FREEZERS ARE now at their fullest. The harvest is ending, the fishing is at its peak, and pound after pound of berries, fruit, vegetables, meat, fish and other bounties of the season are crammed into those 15 cubic feet in the cellar.

This represents a substantial investment; think, for a moment, about the cost of a few pounds of raspberries, or about the labor you invested in growing that broccoli. These valuable commodities deserve to be protected by a freezer that does the job for which it was designed.

Yet many people never give a thought to the functioning of their freezer -- they set the thermostat somewhere in the middle of the range, usually at "5", and assume that, since the food becomes hard after a few hours in the freezer, everything is fine.

It's not quite that simple, however. Food stored at temperatures higher than zero degrees Fahrenheit (-18 Celsius), which is generally considered to be the highest acceptable temperature for frozen food, will suffer a perceptible decline in quality. This isn't a matter of safety -- as long as the food remains frozen, the microbacterial activity is minimal -- but of avoiding those off-flavors associated with frozen foods.

A few quick steps, however, will enable you to make certain that your freezer -- whether a free-standing model or part of a refrigerator/freezer combination -- is doing its job. The first thing to check is the appliance's general condition. Most frost-free models (by far the majority these days) have a circulating fan right inside the food storage area; make sure that the space in front of this fan isn't blocked by packages of food. While you're at it, see if you can arrange the food on the racks so that all the internal walls of the freezer -- and the top and bottom as well -- allow for free air circulation.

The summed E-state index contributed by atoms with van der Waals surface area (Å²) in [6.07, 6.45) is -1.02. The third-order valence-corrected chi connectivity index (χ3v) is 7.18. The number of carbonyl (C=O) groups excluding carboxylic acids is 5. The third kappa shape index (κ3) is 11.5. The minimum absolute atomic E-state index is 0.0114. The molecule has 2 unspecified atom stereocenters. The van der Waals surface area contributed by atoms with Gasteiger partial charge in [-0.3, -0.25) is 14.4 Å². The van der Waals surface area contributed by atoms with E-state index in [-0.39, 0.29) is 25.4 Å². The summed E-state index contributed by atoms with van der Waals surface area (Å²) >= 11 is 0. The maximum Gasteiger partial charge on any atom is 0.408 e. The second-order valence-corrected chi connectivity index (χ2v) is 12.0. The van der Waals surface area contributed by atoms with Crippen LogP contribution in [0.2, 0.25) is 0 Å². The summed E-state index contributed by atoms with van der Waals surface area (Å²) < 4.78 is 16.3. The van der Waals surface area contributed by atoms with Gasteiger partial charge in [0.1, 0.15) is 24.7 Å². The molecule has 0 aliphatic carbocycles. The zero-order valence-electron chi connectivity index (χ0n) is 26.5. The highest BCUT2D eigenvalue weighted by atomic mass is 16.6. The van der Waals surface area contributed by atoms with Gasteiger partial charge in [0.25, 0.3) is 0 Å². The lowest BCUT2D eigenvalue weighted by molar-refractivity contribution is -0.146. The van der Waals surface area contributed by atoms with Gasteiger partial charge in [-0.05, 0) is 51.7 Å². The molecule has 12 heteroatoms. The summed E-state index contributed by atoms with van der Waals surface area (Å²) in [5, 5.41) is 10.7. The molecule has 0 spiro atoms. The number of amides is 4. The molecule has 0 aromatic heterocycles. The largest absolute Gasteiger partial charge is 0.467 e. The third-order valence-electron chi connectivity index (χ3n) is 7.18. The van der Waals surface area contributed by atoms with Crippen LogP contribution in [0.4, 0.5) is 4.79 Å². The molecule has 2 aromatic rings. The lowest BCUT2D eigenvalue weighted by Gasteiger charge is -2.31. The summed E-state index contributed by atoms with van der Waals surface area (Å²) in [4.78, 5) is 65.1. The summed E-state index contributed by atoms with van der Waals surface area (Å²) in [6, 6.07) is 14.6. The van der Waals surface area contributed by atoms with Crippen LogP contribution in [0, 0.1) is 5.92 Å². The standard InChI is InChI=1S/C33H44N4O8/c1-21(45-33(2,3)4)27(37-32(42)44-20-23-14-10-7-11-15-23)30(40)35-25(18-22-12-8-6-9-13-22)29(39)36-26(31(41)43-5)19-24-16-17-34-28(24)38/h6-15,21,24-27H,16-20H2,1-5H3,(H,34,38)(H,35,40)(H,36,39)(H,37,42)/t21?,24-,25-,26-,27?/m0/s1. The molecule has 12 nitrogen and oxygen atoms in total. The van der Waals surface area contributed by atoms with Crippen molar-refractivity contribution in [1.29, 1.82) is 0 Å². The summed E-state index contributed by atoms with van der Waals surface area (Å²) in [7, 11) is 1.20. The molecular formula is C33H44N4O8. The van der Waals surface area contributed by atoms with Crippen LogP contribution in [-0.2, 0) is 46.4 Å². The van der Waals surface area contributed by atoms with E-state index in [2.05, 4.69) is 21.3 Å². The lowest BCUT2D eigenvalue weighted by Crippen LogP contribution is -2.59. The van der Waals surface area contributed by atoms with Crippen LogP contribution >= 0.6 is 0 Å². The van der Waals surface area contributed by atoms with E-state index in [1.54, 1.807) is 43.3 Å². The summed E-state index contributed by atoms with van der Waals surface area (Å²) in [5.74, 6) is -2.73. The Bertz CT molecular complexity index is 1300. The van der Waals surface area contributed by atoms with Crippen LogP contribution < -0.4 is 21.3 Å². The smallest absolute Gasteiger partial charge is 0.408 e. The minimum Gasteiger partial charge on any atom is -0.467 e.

Next, get a vacuum cleaner. Unplug the freezer, remove the grill -- almost always at the front and bottom of the appliance -- and vacuum the refrigrator coils, doubtless covered with several years' accumulation of greasy dust, especially if your freezer is in the kitchen. Plug the freezer in again.

Now check the temperature of your freezer. Get a thermometer with a low range of zero degrees or lower, and check its accuracy. You can do this by placing it in a glass or jar that has been filled with ice, then topped off with water. A thermometer left in this bath should read 32 degrees (zero degrees Celsius) within five minutes or so. If the variance is just a couple of degrees, you can make allowances. If the thermometer is off by 5-10 ten degrees, return it or throw it away.

Place the thermometer between two packages of food in the freezer, close the door, and go away for a few minutes. If, upon checking the thermometer, you find that your freezer is holding at zero degrees (-18 Celsius), great. If not, adjust the freezer's thermostat accordingly (there's not much advantage to storing food at temperatures lower than zero, and your electric bill will be increased needlessly).

Check again after a day or so. And while you're at it, check the temperature of your refrigerator -- it should be no lower than 40 degrees (5 degrees Celsius).